Monday, May 18, 2015

Gods and theories.

Two photos of the same image.  The top one grabbed from the web, this one, my own which shows up the detail much more explicitly.  Curious, can it be down to digital cameras I wonder?

The goddess Luna. Shown in head and shoulder relief, she is supported by a device which shows both full and crescent moons, and horns, as one symbolic disc.  Her hair is tied up to represent sea-shells, showing her rule over the tides, and she carries a staff and thong, or whip, as an emblem of power and control.  This implement may represent her rule over horses, which would integrate this image with the widespread Celtic goddess of horses, who was one of the major native deities.  Cunliffe suggests that this image would have fitted over the facade of the Four Seasons, which he proposes for reasons of architectual harmony.  Curiously the celts reckoned their seasons by lunar and not solar calculations, so the structural possibility of such a placement of the Luna pediment may have some symbolic background that bridges classical and native use, as it is very plain with the solar pediment that fronted the Temple of Sulis Minerva.   Taken from 'The Waters of the Gap' R.J.Stewart

Stewart does not really have an explanation of this pediment, though he calls her the Lunar Goddess, but the detail could mean anything, and of course everything, this is what religion is all about.  The deep mystical power of the gods, whether they be Celtic or Roman.  At first glance she is Roman, the drapes and hairstyle.  We are supposed to read into the shells in her hair an allegiance to the sea, Oceanus is the god of the oceans.  But if you look at the corresponding Celtic male (photo below) he is also surrounded by symbolic images such as this, "In the corners of the pediment are Tritons, half men and half fish, servants of the water god Neptune. In the lower left centre ground is a face helmet in the form of a dolphin’s head."  And one could argue he  also could be attributed to Oceanus.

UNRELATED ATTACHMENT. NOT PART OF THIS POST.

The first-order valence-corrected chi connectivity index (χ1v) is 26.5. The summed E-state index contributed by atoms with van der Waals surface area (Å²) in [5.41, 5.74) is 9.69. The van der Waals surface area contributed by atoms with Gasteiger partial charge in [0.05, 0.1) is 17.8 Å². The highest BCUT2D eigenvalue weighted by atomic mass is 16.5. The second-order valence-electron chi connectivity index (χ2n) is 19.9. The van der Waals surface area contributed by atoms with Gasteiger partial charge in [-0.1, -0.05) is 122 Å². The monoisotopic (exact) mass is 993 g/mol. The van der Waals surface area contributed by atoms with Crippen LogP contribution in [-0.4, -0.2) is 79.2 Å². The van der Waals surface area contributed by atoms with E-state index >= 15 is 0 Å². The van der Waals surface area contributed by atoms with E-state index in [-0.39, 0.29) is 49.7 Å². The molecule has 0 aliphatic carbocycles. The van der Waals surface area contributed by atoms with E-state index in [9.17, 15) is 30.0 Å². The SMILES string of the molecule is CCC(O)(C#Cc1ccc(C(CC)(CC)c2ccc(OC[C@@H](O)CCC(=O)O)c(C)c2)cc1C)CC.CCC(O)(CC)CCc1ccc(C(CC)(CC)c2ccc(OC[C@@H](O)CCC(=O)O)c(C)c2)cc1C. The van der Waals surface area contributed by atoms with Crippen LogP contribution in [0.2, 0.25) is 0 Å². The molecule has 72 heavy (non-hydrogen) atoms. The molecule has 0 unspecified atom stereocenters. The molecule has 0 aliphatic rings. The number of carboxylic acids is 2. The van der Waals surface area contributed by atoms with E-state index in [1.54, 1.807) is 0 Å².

Or, and of course this is the most obvious, the symbolic hot springs that is Aqua Sulis.  There is also the fact that Stewart says that the Celtic calendar stems from a lunar reading,  though if we look at the Coligny Calendar it is a Celtic Lunisolar calendar, a far more intricate reading of the seasons.

Imagery and symbolism, the rock on which all religions stand, is difficult to come to an understanding of, our first superficial reading blends in with our own patterns of thought, it is more difficult to interpret the thoughts of people born hundreds of years ago.  One thing that can be noted is that the above, thought to be made by a Gaulish sculptor, is a much finer piece of work than the Lunar goddess.

Note; There is still the supposed whip in the hand of our goddess, does she also represent Epona, always depicted on a horse, or even Rhiannon, the Welsh equivalent.  Stewart asks this question for it is the archaeologist Barry Cunliffe, who thought that her figurehead may have been placed over a depiction of the four seasons, and also that what she represents is the pairing of the female with the male, (she may even be Sulis herself) that is often found in the association of these domestic  Celtic gods.

Bronze Age Sun disc on Lansdown

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